by Scott Nehring
When a Christ-follower produces a film that speaks to Biblical truth and morality, he has made a Christian film. The product itself should not carry the label; the artist is the Christ-follower. His fruit will bear His name.
The following excerpt is from an article written by Scott Nehring, a movie critic, speaker, instructor, author and screenwriter, for Relevant Magazine. A student of theology and film for years, Scott wrote You Are What You See: Watching Movies Through a Christian Lens to inform and instruct those who want to be more than just casual moviegoers.
A Call for Christians to Get Serious About Being Artists
Christian culture is often the enemy of quality. Independent Christian film, in particular, has a history of being seriously and deeply flawed, routinely dismissed by secular critics and audiences as intellectually vacant and disconnected from reality.
The term Christian film has become synonymous with substandard production values, stilted dialogue and childish plots. Why is Christian film no more than a side note to modern culture? Why are Christians left behind?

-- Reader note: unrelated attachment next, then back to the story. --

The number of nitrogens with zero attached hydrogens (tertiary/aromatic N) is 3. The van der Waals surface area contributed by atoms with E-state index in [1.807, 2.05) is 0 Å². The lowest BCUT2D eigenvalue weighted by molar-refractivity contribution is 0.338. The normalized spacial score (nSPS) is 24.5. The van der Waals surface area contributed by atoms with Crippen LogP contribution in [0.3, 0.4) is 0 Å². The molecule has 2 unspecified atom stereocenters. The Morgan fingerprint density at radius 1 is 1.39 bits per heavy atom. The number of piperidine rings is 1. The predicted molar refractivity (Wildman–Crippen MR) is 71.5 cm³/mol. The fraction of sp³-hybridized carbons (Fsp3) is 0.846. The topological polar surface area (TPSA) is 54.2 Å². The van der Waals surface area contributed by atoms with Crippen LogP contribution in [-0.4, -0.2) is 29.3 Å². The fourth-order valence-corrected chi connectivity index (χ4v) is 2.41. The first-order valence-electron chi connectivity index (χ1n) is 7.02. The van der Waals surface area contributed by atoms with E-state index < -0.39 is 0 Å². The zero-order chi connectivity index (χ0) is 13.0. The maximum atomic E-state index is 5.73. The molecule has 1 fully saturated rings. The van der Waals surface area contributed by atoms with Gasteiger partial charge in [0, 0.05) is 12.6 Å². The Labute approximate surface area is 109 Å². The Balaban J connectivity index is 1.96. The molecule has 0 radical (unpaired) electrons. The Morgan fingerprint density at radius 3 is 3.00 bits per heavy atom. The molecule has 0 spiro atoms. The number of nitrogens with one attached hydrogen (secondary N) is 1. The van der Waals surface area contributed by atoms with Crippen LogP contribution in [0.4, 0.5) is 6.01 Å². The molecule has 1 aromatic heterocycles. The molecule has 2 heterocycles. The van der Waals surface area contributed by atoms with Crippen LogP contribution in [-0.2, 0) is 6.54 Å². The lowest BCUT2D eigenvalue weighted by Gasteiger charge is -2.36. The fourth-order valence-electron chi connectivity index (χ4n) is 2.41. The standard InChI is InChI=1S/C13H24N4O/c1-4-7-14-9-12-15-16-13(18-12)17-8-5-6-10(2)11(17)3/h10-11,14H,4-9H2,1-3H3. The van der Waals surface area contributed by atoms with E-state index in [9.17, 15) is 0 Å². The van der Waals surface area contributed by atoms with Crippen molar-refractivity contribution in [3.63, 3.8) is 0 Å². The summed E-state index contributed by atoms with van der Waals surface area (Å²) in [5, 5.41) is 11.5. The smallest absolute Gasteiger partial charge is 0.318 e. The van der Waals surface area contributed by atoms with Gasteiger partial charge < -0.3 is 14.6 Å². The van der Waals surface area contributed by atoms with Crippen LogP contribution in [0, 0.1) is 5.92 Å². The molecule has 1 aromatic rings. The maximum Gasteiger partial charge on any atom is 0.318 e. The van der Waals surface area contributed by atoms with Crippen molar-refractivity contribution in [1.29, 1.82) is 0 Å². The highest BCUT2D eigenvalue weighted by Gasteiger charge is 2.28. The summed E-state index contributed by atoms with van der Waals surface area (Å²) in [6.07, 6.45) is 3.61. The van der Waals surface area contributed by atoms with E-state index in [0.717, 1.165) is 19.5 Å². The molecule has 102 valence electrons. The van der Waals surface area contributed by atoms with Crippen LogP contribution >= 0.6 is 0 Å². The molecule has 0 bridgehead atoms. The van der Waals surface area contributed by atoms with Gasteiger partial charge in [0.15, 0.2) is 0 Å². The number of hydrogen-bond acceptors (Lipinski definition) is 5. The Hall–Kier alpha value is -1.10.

Throughout the 1960s, heavy-handed Christian values were overthrown by the hippie generation. Christians retreated, overwhelmed by social changes—but we still wanted the pleasures of modern culture, only without any tempting content or foul philosophy.
Our reaction was to build a cultural wall around ourselves complete with self-prescribed content filters and an isolationist attitude. This cocoon was a comfy, safe place for Christians, but the cocoon became a time capsule. We spent decades discussing what we hoped the world was like rather than dealing with how things are.
Our isolation also bred well-intentioned but poorly trained artists. Instead of playing with the big boys, Christian filmmakers remained in the minor leagues.
Christian audiences learned to accept substandard artists who make substandard works. We no longer have any expectations of quality. Like expecting a church youth group to compete with off-Broadway, we are ill-equipped and out-matched.
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